8 of the most annoying songs

Disclaimer: the views expressed below are entirely my own. Feel free to read on and disagree with any/all of my choices, or add a few of your own to the list, but here they are: the most annoying songs in the whole world, in no particular order.

1 Celine Dion: ‘My Heart Will Go On’

I loved this song when I first saw Titanic. With its undulating melody and not-so-subtle key changes, it pressed all the right emotional buttons and suited the film’s epic sweep. Take it out of context, though, and you’re left with fromage, which, 25 years after the film’s release, hasn’t necessarily ripened favourably with age.

2. Giacomo Puccini: ‘Nessun Dorma’ from Turandot

Yes it’s a great tune. But ever since 1990, when Luciano Pavarotti made it synonymous with the World Cup, and the world went bananas for it, ‘Nessun Dorma’ has been done to death. What’s more, it’s generally done as a standalone song, with no hints as to what the heck it’s actually about. I, for one, didn’t even realise it was from Puccini’s Turandot, until I first heard the opera and thought ‘what on earth is “Nessun Dorma” doing there?’ Perhaps, that’s just as well as the premise of the opera is slightly ridiculous, revolving around a princess who submits her suitors to three riddles, threatening to have them all executed if they fail. Sung by the hero Calaf in the final act, ‘Nessun Dorma’ is a boastful declaration that he will win Turandot in marriage. Which is, frankly, unbecoming.

3. Léo Delibes: Flower duet from Lakmé

Poor old Delibes could never have foreseen that the beautifully serene Flower Duet from Lakmé, his 1883 opera, would one day be commandeered by British Airways. It’s not his fault that this gorgeous song would one day be reduced to on-hold music. Then again, given how rarely the actual opera gets performed nowadays, at least it’s some kind of exposure, even if it’s hard to love a song when you’ve heard it 327 times in a row.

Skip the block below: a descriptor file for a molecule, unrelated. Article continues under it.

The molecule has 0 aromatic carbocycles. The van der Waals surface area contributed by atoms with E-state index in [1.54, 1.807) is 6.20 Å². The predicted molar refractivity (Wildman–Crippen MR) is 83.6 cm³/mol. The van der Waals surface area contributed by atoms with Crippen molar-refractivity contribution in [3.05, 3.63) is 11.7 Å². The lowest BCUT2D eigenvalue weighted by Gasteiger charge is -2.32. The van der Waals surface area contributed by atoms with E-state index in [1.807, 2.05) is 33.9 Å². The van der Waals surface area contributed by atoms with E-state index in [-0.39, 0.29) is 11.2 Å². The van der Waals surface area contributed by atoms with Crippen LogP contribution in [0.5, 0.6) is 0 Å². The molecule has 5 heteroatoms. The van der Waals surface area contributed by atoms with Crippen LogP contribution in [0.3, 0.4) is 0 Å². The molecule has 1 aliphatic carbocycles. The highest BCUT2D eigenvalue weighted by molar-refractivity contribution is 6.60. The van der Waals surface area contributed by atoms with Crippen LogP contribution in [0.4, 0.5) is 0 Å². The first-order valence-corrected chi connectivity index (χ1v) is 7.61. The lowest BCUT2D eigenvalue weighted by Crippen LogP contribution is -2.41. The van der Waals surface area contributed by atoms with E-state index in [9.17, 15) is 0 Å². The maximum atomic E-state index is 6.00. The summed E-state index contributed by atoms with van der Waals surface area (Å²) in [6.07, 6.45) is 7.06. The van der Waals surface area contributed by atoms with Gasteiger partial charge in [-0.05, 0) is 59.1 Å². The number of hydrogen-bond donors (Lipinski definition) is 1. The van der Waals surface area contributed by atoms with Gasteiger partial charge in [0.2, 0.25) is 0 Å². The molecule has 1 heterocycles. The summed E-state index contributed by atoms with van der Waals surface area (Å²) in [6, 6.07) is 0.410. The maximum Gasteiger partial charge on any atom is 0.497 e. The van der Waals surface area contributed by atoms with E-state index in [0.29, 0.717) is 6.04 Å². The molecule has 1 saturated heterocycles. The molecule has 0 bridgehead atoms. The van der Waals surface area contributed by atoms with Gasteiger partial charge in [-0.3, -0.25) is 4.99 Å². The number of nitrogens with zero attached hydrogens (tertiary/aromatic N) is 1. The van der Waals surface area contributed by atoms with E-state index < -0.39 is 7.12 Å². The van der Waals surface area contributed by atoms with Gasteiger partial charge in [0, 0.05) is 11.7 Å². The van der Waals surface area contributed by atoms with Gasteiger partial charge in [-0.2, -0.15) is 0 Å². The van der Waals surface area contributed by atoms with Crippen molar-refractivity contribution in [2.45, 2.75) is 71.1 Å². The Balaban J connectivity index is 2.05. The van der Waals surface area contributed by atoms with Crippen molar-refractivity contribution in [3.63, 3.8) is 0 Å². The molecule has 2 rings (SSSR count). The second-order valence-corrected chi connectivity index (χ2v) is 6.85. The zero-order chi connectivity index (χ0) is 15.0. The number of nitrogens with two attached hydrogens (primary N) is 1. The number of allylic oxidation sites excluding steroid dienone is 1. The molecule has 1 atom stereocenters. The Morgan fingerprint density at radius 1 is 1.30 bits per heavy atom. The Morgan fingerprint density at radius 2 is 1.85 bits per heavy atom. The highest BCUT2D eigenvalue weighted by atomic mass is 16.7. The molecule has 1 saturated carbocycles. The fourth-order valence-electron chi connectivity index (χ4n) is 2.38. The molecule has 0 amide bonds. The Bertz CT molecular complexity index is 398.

4. Andrew Lloyd Webber: ‘Don’t Cry for me Argentina’ from Evita

Written and composed by Andrew Lloyd Webber and Tim Rice while they were researching the life of Argentinian leader Eva Perón, ‘Don’t Cry for Me Argentina’ is one of the best-known musical tearjerkers, particularly in Madonna’s version of it (pictured). Unfortunately, it’s also one of the most irritating: as much for the artificiality of the way it presents Argentinian culture as for its sheer schmaltz.

Yes the music is glorious, but, let’s just look at the lyrics in the cold light of day: ‘Hallelujah Hallelujah Hallelujah Hallelujah Hallelujah Hallelujah Hallelujah Hallelujah Hallelujah Hallelujah / For the Lord God omnipotent reigneth / Hallelujah Hallelujah Hallelujah Hallelujah / For the Lord God omnipotent reigneth / Hallelujah Hallelujah Hallelujah Hallelujah.’ Personally, I think it could do with a few more ‘Hallelujahs’.

6. Baby Shark

I realise this is an outlier in terms of genre but I’m mentioning it anyway because, my goodness, how I hate this song. It’s hard to understand how it has got to over 13 billion views on YouTube given that (in my humble opinion) it has no redeeming features. Not melody, lyrics, not even hand gestures. Nothing.

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7. Carl Maria von Weber: ‘Wir winden dir den Jungfernkranz’ from Der Freischütz

This contribution comes from Der Freischütz, Weber’s dark tale of a young forester who finds himself, unknowingly, in league with the Devil as he attempts to win a shooting contesting order to earn his girlfriend’s hand in marriage. Sung by a gaggle of bridesmaids, as the forester prepares to use his seventh and final bullet, this song is only a few minutes long but is so hyper-repetitive and four square that it seems to go on forever.

8. Richard Strauss: Final scene from Salome

This moment in Strauss’s decadent 1905 opera sees the eponymous Salome singing, for a good twenty minutes, to the severed, bloodied head of John the Baptist. I’m not sure if ‘annoying’ is quite the word, but it’s certainly a strong musical flavour that might not be to everyone’s taste, not least because it culminates in Salome passionately kissing the prophet’s dead lips, before being crushed by Herod’s soldiers.

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